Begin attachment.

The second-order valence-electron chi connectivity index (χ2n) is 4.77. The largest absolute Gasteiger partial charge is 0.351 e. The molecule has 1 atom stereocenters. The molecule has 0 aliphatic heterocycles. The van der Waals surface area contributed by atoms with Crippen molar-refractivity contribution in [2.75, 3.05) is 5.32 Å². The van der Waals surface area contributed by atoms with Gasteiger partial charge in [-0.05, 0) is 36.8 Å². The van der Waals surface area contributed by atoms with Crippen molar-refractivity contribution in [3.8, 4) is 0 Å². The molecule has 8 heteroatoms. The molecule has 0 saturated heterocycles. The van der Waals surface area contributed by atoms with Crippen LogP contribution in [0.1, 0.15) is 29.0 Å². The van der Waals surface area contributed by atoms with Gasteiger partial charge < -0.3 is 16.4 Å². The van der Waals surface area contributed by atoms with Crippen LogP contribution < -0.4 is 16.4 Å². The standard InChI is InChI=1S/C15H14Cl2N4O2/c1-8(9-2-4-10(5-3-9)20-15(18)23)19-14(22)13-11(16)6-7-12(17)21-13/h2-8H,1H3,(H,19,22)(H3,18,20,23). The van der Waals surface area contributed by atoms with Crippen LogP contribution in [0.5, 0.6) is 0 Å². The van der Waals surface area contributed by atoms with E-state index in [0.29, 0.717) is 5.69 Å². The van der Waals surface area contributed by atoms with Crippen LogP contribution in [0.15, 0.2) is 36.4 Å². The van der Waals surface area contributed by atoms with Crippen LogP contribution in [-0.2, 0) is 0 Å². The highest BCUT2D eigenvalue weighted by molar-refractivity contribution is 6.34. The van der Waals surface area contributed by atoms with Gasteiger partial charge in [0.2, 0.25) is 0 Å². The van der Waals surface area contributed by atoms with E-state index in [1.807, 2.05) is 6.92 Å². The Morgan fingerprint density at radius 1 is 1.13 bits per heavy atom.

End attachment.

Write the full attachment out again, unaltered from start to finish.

The second-order valence-electron chi connectivity index (χ2n) is 4.77. The largest absolute Gasteiger partial charge is 0.351 e. The molecule has 1 atom stereocenters. The molecule has 0 aliphatic heterocycles. The van der Waals surface area contributed by atoms with Crippen molar-refractivity contribution in [2.75, 3.05) is 5.32 Å². The van der Waals surface area contributed by atoms with Gasteiger partial charge in [-0.05, 0) is 36.8 Å². The van der Waals surface area contributed by atoms with Crippen molar-refractivity contribution in [3.8, 4) is 0 Å². The molecule has 8 heteroatoms. The molecule has 0 saturated heterocycles. The van der Waals surface area contributed by atoms with Crippen LogP contribution in [0.1, 0.15) is 29.0 Å². The van der Waals surface area contributed by atoms with Gasteiger partial charge < -0.3 is 16.4 Å². The van der Waals surface area contributed by atoms with Crippen LogP contribution < -0.4 is 16.4 Å². The standard InChI is InChI=1S/C15H14Cl2N4O2/c1-8(9-2-4-10(5-3-9)20-15(18)23)19-14(22)13-11(16)6-7-12(17)21-13/h2-8H,1H3,(H,19,22)(H3,18,20,23). The van der Waals surface area contributed by atoms with Crippen LogP contribution in [0.5, 0.6) is 0 Å². The van der Waals surface area contributed by atoms with E-state index in [0.29, 0.717) is 5.69 Å². The van der Waals surface area contributed by atoms with Crippen LogP contribution in [0.15, 0.2) is 36.4 Å². The van der Waals surface area contributed by atoms with Crippen LogP contribution in [-0.2, 0) is 0 Å². The highest BCUT2D eigenvalue weighted by molar-refractivity contribution is 6.34. The van der Waals surface area contributed by atoms with Gasteiger partial charge in [0.2, 0.25) is 0 Å². The van der Waals surface area contributed by atoms with E-state index in [1.807, 2.05) is 6.92 Å². The Morgan fingerprint density at radius 1 is 1.13 bits per heavy atom.